After we checked in, we waited for someone to come and get him to take him to his room. The waiting room was packed with people, but they were holding the room for us as we made our way to Durham. After about five minutes a lady with a wheelchair rounds the corner and passes right by John. We were standing up because there was nowhere to sit. She looked at him, but just kept going. I heard her ask for Mr. Rodgers, and the lady at the desk pointed to John. John took a seat in the wheelchair, and the lady said, “You look so young.” That was o.k. because I hear how young John looks all the time. But I didn’t expect her to say the next thing. She says, “Is he your son?” MY SON!!! Really? Well, I just tell myself that I’m glad I have a young, healthy looking husband.
So later when we were settled in the room, someone came in to get John to take him for a pulmonary test. The man came in and said, “Are you ready to go?” John was laying on the bed in his hospital gown and jumped right up out of the bed and said, “Yep.” The man just chuckled and said, “You’re ready to walk, aren’t you? You’re not walking. I’m rolling you down there.” John just said, “Oh, o.k. and laid back down.” I just laughed and said, “That’s my Boby.” He’s never going to accept that he’s so sick. He’s always ready to go.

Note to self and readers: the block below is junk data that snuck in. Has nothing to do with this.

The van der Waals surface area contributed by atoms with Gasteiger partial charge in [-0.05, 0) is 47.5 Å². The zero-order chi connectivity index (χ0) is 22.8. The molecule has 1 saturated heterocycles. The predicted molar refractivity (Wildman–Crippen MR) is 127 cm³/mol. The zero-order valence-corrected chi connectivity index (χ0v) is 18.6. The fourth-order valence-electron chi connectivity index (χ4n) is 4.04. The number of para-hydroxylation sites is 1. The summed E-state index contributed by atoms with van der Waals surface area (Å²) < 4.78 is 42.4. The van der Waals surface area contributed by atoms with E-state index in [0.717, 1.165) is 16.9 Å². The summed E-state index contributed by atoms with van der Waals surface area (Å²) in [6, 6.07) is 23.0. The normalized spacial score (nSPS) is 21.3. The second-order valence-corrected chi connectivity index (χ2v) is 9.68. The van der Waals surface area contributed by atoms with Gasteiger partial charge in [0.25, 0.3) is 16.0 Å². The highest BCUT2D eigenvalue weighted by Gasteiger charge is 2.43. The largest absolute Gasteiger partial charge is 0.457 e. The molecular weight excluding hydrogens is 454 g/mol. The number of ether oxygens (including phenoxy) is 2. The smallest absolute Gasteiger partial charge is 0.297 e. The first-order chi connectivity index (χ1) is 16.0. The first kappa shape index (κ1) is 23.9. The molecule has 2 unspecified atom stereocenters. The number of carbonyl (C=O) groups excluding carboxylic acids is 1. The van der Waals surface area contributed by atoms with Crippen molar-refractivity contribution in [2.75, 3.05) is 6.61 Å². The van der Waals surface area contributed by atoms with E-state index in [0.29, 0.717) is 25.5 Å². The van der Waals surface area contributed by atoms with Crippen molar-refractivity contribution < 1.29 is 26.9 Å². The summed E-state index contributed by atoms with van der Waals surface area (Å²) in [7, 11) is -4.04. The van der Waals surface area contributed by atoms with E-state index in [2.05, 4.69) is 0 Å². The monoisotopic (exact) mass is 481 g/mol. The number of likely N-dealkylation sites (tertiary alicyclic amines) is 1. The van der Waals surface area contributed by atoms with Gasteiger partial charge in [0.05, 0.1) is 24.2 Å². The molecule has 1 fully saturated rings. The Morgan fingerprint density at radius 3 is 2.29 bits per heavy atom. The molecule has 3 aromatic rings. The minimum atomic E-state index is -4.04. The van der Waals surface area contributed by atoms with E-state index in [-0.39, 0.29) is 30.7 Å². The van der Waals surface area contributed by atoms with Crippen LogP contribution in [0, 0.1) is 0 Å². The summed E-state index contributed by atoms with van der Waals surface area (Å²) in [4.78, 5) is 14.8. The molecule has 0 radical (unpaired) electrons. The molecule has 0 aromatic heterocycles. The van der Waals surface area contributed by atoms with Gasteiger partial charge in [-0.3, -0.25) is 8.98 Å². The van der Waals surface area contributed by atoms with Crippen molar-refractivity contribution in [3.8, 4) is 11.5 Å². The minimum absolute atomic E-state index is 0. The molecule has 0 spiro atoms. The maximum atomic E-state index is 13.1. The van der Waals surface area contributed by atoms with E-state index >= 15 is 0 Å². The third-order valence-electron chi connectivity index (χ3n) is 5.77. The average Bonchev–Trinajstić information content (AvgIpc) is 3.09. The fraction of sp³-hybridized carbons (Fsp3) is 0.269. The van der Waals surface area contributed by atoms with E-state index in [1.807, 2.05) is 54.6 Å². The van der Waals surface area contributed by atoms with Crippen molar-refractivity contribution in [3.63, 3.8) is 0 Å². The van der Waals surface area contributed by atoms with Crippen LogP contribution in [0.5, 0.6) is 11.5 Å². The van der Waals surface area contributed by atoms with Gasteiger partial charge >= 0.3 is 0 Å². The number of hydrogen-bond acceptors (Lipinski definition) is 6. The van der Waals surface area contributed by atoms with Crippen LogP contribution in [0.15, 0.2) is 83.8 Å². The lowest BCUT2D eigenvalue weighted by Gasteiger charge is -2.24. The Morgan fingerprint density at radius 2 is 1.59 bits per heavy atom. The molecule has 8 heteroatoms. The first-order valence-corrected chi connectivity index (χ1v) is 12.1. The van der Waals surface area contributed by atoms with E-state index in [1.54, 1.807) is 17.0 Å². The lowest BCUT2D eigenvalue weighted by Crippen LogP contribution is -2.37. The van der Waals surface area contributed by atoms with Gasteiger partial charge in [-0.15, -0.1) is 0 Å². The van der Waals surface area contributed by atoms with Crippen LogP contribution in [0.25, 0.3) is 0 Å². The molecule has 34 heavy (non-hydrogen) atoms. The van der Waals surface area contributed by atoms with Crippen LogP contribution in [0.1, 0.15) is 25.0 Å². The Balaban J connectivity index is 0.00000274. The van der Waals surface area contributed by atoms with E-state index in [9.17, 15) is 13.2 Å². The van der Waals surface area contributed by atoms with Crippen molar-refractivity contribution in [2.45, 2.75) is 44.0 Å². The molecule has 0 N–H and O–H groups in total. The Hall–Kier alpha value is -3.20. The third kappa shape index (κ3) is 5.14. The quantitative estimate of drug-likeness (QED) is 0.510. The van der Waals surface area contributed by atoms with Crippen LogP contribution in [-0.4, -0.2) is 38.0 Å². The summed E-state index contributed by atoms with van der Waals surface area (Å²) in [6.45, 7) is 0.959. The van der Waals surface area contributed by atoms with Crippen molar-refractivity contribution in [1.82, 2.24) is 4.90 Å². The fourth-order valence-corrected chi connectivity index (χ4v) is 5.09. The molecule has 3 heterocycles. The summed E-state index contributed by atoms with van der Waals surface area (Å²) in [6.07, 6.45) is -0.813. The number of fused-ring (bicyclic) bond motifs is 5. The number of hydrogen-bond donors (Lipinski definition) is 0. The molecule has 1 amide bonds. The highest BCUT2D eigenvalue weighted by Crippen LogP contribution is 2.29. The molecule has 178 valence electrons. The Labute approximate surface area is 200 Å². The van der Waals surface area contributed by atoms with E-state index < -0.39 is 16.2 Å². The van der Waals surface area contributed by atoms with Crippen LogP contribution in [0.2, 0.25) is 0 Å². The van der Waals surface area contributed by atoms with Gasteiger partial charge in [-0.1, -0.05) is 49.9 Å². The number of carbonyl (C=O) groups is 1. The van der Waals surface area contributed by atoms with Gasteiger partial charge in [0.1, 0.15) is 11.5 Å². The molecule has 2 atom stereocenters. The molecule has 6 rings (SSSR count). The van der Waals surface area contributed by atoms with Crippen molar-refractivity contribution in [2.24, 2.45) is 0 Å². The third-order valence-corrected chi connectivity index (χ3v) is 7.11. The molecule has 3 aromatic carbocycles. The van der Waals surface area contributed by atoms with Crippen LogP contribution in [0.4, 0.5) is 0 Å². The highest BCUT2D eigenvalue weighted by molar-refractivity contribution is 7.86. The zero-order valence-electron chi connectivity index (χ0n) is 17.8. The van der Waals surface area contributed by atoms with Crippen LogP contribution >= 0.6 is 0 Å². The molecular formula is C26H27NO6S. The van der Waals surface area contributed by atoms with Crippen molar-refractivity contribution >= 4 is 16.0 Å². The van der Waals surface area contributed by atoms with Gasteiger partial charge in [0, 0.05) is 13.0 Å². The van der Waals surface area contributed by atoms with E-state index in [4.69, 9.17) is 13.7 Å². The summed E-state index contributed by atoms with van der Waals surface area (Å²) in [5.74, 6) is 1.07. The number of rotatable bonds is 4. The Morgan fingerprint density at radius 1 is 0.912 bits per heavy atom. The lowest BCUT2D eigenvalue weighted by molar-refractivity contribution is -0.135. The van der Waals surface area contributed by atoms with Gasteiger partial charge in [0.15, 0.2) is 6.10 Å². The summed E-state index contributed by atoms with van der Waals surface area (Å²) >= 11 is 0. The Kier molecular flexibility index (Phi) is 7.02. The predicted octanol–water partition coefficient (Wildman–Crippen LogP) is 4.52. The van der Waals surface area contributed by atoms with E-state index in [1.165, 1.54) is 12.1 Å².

Throughout the past two days John’s had several different nurses – day nurses and night nurses. Every time a new nurse comes on and meets John for the first time we hear, “You look too good to be here. Are you sure you’re supposed to be here?”
Well, John is remarkable! He may not look sick or act sick most of the time, but that’s just because he’s a fighter. And the doctors have seen that the past few days. Based on the tests they’ve run they have determined that John is “very, very sick.” We have heard over and over again that, “He’s in the right place” and “We can’t believe he’s done as well as he has” and “He has a huge heart”.
An average heart size is 6 centimeters. John’s heart is 10 centimeters. His heart only pumps at a 6% ejection fraction. A healthy heart pumps at about a 60% ejection fraction.
Today we thought they might let John go home over the weekend and come back on Monday to do the rest of the evaluation outpatient. John was determined to show them how good he’s doing so that he could go home. He got a sleeping pill last night, so when he woke up he felt much, much better. He got up, got dressed in real clothes, took two laps around the floor, and insisted on standing up when the doctors came in. He didn’t fool them, but they were impressed with his stubbornness, drive to be “normal”, and just overall vigor.
All of this is a wonderful gift from God in the midst of all the madness, and it gives us tremendous confidence that John is going to beat this with his new heart! He is a fighter, and even though he’s supposed to be here now, it won’t be for long!